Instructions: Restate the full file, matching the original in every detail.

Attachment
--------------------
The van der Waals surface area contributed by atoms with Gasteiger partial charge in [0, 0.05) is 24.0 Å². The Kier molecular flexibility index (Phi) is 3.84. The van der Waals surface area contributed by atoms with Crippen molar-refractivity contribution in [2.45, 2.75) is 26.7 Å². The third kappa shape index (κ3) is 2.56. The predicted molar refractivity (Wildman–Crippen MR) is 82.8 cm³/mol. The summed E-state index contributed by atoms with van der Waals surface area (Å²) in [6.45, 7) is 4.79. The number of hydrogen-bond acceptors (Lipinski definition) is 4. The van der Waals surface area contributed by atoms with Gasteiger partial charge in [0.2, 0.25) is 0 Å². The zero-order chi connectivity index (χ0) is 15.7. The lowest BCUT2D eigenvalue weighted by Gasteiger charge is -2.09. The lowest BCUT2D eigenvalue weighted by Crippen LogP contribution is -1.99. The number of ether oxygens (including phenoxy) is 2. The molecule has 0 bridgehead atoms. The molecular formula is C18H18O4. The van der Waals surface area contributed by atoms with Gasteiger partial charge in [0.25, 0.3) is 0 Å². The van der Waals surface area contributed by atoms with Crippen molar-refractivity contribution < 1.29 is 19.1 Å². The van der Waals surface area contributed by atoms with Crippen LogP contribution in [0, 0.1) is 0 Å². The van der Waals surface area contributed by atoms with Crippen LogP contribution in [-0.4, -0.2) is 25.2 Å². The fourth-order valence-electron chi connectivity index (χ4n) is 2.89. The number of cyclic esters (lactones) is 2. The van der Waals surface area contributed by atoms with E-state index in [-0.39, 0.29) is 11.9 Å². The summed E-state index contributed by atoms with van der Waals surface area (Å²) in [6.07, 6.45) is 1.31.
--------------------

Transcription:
The van der Waals surface area contributed by atoms with Gasteiger partial charge in [0, 0.05) is 24.0 Å². The Kier molecular flexibility index (Phi) is 3.84. The van der Waals surface area contributed by atoms with Crippen molar-refractivity contribution in [2.45, 2.75) is 26.7 Å². The third kappa shape index (κ3) is 2.56. The predicted molar refractivity (Wildman–Crippen MR) is 82.8 cm³/mol. The summed E-state index contributed by atoms with van der Waals surface area (Å²) in [6.45, 7) is 4.79. The number of hydrogen-bond acceptors (Lipinski definition) is 4. The van der Waals surface area contributed by atoms with Gasteiger partial charge in [0.2, 0.25) is 0 Å². The zero-order chi connectivity index (χ0) is 15.7. The lowest BCUT2D eigenvalue weighted by Gasteiger charge is -2.09. The lowest BCUT2D eigenvalue weighted by Crippen LogP contribution is -1.99. The number of ether oxygens (including phenoxy) is 2. The molecule has 0 bridgehead atoms. The molecular formula is C18H18O4. The van der Waals surface area contributed by atoms with Gasteiger partial charge in [0.25, 0.3) is 0 Å². The van der Waals surface area contributed by atoms with Crippen molar-refractivity contribution < 1.29 is 19.1 Å². The van der Waals surface area contributed by atoms with Crippen LogP contribution in [0, 0.1) is 0 Å². The van der Waals surface area contributed by atoms with Crippen LogP contribution in [-0.4, -0.2) is 25.2 Å². The fourth-order valence-electron chi connectivity index (χ4n) is 2.89. The number of cyclic esters (lactones) is 2. The van der Waals surface area contributed by atoms with E-state index in [-0.39, 0.29) is 11.9 Å². The summed E-state index contributed by atoms with van der Waals surface area (Å²) in [6.07, 6.45) is 1.31.